Originally Posted by AkibaSilver View Post
I'd happily take a 3 page essay on why Kamen Rider Brain is secretly a deep subtextual message on how needless throaway jokes are no longer allowed to live as such things in the modern age of content. 

Almost fourteen years ago, as a friend and I were opening our comic shop, we were trying to figure out what to do with a blank white wall to the left of our checkout counter. It was too spartan to leave as is, but we couldn’t figure out what to do.

Most shops would make it into a display of “board books”: high-priced vintage comics. That’s not what we were as a store, though. We were reader-focused, so we weren’t going to be carrying those sorts of collectibles. There was the option of displaying the various promo posters we’d be sent by the various publishers, but that just seemed… I don’t know, obvious. We were looking for something unique, something that spoke to our perspective on a comic shop as a place where fans could feel a sense of ownership, a location to discover both books and community.

One of us (I think it was me, but: fourteen years ago) joked that we should just let people draw on the wall. We laughed, a little, and kept brainstorming. But, as we circled ideas that bored us, we came back to that Draw On The Walls joke. Could that actually work? Was there something in there that wasn’t a joke?

Fourteen years later, it’s a defining feature of our store. Tourists take photos, and professionals get excited about a chance to add to it. It was a joke, until it became a great idea.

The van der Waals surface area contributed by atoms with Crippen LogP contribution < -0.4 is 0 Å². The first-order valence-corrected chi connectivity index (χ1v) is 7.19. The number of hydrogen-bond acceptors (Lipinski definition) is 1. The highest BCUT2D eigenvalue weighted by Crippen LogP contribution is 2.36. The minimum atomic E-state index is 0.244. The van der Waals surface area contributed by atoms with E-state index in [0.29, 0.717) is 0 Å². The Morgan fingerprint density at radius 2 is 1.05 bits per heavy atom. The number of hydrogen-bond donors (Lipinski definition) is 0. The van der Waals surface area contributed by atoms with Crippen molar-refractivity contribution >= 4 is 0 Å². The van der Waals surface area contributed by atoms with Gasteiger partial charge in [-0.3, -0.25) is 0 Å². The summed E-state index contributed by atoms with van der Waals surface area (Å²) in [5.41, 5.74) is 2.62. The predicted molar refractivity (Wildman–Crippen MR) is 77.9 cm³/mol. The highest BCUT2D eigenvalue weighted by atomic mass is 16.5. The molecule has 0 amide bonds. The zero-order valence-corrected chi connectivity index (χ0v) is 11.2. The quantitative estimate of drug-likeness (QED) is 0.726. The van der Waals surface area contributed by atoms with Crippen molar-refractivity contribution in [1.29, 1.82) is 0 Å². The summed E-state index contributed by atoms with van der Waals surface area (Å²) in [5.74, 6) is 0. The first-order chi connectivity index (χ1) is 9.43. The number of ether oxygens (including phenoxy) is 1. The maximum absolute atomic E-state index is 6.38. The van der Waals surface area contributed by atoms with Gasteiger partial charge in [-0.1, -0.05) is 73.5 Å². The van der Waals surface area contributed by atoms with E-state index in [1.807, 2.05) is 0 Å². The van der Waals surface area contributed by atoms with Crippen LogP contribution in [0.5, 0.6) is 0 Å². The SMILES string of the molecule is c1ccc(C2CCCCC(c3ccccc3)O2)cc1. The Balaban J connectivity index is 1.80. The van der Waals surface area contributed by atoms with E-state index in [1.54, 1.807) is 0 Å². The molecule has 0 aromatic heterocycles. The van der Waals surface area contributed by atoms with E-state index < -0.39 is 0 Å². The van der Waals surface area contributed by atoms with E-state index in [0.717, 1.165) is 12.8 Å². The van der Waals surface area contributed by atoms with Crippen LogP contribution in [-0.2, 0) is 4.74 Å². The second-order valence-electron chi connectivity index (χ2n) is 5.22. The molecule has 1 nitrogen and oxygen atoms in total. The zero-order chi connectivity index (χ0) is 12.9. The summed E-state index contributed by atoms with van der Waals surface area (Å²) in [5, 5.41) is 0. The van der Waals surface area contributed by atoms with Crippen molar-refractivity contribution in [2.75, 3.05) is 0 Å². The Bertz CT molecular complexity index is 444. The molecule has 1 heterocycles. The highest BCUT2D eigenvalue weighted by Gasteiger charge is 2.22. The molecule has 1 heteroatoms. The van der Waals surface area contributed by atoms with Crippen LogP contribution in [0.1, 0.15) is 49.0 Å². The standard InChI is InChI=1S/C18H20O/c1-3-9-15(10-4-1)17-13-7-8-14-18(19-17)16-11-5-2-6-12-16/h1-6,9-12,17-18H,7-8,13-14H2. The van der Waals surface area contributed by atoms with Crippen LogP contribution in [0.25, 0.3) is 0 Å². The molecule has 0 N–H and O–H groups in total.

It’s easy to disregard throwaway jokes as, well, throwaway jokes. Something’s a dumb comment, we laugh, we move on. But true inspiration can come from anywhere, and it’s okay to turn a joke into art. Closing yourself off to possibilities because something’s unserious, or meant sarcastically, is a weird barrier to erect. Half of my favorite business ideas started as a joke. It makes sense for Kamen Rider Brain to start as a joke, and then end up as a story.

One of the most delightful features of tokusatsu in general, and Heisei Kamen Rider in particular, is how self-deprecating and self-aware it can be. These are stories about heroic struggles and terrifying adversaries, but it’s still a kids’ show designed to sell toys. It can be serious, but it should also have room for humor. It should be serious, without taking it itself seriously.

Very early in my exploration of Heisei Riders, I learned that there is literally no joke you can make that didn’t already happen. So much of Rider history is ridiculous, if you try and explain it. Everything in it skirts the line of self-parody, if you feel ungenerous in your appraisal.

But so much of that ridiculousness is tempered by earnestness and empathy, which somehow becomes Brain’s story in this special. He’s a comedy-relief coward, but there are things that make him tragic, or even heroic. The idea of an enemy who’d refuse to see the need for his soldiers to have their own lives, that’s anathema to Brain. The Roidmudes struggled for years to prove their right to exist, so he’s not going to stand aside while some faceless creep hollows out hard-working supervillains. His fight isn’t for humanity (ha ha ha ha NO) or even himself; his fight is to ensure that every form of life gets treated the same as humanity. He doesn’t become a hero, per se, but he finds something worth fighting for as a Kamen Rider.

Everything about this special is a joke, from its constant self-referential gags (Dark Ghost pointing out that Brain’s weapon is a repaint; Professor “Crystal Peppler”) to the fake manga ad bumpers. Brain’s fighting style is goofy and irreverent. But the story in here is one of sacrifice and idealism, and it sits comfortably amid the shrieking cowardice and almost non-stop buffoonery.